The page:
Xanthine oxidase inhibitory activity

The xanthine oxidase inhibitory activity was assayed for D. metel which is traditionally used for the treatment of gout and related symptoms by the indigenous people of India. More than 50% xanthine oxidase inhibitory activity (in vitro) was seen in the methanolic extracts of D. metel which was comparable with the standard antigout drug, allopurinol which showed 93.21% inhibition at 100µg/mL concentration with an IC50 value of 6.75µg/mL.Theaqueous and alcoholic hydro extracts of D. metel did not produce significant activity up to 100µg/mL concentrations. In general, the methanolic extract was found to be more active compared to the aqueous and alcoholic hydro extracts. The methanolic extract was then screened for acute toxicity. The animals were observed individually at least once during the first 24 hours(with special attention to the first 4 h) and daily thereafter for approximately a period of 14 days. No toxicity was seen in the animals up to maximum dosage of 2000mg/kg body weight with no changes in behaviour pattern and no signs or symptoms of toxicity or mortality. The methanolic extract was also screened for in vivo hypouricaemic activity against potassium oxonate-induced hyperuricaemia in mice, but it did not show significant activity compared to the methanolic extract of Coccinia grandis and Vitex negundo. [19]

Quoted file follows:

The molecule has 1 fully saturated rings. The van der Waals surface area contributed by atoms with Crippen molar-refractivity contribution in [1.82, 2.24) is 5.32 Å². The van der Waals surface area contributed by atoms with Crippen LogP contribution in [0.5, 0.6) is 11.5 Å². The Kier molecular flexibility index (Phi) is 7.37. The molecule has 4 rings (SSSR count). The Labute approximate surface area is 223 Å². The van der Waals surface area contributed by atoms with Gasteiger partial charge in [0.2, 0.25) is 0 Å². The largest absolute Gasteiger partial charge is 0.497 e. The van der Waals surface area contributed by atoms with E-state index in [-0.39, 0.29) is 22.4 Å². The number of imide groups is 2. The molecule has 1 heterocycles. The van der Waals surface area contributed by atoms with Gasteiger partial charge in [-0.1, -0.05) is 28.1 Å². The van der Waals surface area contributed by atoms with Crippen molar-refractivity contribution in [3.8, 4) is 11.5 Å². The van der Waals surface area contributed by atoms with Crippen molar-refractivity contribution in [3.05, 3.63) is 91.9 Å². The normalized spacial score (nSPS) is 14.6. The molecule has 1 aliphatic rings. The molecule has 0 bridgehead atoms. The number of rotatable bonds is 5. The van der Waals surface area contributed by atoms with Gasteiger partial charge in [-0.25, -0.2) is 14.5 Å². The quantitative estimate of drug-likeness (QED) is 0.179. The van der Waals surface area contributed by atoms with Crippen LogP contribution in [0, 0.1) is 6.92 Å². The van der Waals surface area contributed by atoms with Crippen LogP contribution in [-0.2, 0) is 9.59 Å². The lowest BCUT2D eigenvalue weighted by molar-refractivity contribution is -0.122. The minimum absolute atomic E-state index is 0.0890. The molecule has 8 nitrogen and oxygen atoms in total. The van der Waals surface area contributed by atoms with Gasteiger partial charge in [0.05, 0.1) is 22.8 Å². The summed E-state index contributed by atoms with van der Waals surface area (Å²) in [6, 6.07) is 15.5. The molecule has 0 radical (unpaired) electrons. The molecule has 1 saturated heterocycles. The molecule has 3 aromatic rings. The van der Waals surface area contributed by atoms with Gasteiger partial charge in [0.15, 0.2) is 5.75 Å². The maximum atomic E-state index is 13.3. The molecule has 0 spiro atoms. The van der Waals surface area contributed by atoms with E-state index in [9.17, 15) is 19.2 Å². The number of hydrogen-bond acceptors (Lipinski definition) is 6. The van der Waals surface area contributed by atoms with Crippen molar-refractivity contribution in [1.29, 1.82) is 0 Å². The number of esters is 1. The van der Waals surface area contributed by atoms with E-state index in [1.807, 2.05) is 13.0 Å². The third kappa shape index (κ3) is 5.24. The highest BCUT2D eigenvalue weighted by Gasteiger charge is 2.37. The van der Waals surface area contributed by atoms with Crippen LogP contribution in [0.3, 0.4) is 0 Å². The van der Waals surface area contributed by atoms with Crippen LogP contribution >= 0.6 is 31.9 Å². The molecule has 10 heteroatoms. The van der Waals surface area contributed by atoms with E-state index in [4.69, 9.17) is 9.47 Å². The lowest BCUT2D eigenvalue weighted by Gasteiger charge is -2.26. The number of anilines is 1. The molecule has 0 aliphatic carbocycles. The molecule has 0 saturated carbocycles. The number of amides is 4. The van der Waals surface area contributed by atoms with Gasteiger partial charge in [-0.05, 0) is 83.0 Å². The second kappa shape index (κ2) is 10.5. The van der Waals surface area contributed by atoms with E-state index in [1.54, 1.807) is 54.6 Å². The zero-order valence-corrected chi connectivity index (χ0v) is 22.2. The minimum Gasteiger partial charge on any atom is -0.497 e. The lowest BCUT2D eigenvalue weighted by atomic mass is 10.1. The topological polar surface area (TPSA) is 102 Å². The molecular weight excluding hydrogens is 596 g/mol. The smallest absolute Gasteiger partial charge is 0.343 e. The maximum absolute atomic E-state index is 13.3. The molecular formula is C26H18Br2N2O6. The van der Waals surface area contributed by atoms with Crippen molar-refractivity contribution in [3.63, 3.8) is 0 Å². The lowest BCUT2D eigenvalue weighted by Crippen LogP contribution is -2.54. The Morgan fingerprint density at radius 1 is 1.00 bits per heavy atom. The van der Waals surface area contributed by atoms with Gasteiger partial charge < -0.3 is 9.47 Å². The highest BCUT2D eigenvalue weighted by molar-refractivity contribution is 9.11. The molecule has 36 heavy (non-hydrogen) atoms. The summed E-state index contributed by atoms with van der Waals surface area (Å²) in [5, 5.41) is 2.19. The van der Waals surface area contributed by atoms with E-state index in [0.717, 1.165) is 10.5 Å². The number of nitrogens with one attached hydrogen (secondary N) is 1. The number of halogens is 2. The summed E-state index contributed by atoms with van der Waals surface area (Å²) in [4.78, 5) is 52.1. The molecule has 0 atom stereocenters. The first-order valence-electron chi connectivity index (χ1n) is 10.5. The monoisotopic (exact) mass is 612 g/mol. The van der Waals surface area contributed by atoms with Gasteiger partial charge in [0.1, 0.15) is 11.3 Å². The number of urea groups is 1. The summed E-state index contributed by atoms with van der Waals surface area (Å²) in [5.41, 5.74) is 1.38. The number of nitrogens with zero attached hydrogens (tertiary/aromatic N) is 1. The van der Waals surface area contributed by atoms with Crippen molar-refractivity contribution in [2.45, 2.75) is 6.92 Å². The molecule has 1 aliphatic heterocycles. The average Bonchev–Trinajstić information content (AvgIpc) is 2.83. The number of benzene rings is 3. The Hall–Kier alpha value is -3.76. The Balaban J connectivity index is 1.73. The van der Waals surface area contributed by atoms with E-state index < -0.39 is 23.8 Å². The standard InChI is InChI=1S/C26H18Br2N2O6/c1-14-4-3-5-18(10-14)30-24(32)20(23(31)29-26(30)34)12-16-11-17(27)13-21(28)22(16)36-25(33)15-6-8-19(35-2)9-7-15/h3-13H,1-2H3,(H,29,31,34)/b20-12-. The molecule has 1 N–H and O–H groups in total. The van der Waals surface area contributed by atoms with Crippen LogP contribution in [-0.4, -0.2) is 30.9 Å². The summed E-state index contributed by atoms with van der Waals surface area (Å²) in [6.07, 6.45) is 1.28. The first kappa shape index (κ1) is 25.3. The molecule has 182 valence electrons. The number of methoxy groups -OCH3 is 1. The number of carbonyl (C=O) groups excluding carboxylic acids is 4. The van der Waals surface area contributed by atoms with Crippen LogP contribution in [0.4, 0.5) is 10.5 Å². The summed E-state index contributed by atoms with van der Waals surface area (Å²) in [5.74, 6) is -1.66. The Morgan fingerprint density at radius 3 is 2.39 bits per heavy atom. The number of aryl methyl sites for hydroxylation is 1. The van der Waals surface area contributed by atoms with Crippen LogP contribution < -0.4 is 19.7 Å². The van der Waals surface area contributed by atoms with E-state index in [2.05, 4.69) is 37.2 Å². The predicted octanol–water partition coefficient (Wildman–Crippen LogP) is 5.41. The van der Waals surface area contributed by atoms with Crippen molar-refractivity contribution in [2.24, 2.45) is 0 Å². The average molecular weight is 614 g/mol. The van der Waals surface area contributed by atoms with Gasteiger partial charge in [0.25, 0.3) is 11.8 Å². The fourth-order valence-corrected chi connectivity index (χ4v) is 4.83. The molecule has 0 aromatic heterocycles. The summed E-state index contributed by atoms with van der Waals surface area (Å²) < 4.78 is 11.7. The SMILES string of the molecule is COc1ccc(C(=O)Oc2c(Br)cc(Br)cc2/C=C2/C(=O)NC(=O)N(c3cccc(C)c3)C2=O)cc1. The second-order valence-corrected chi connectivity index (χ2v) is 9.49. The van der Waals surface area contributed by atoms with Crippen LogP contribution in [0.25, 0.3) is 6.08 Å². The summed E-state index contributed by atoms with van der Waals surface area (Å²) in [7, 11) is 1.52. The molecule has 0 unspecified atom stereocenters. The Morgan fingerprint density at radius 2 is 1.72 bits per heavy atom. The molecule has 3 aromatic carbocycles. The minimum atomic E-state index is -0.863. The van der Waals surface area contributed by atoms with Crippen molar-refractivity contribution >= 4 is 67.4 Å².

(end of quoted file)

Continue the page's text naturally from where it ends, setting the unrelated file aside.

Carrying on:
Bioactive lipids and radical scavenging potentia activity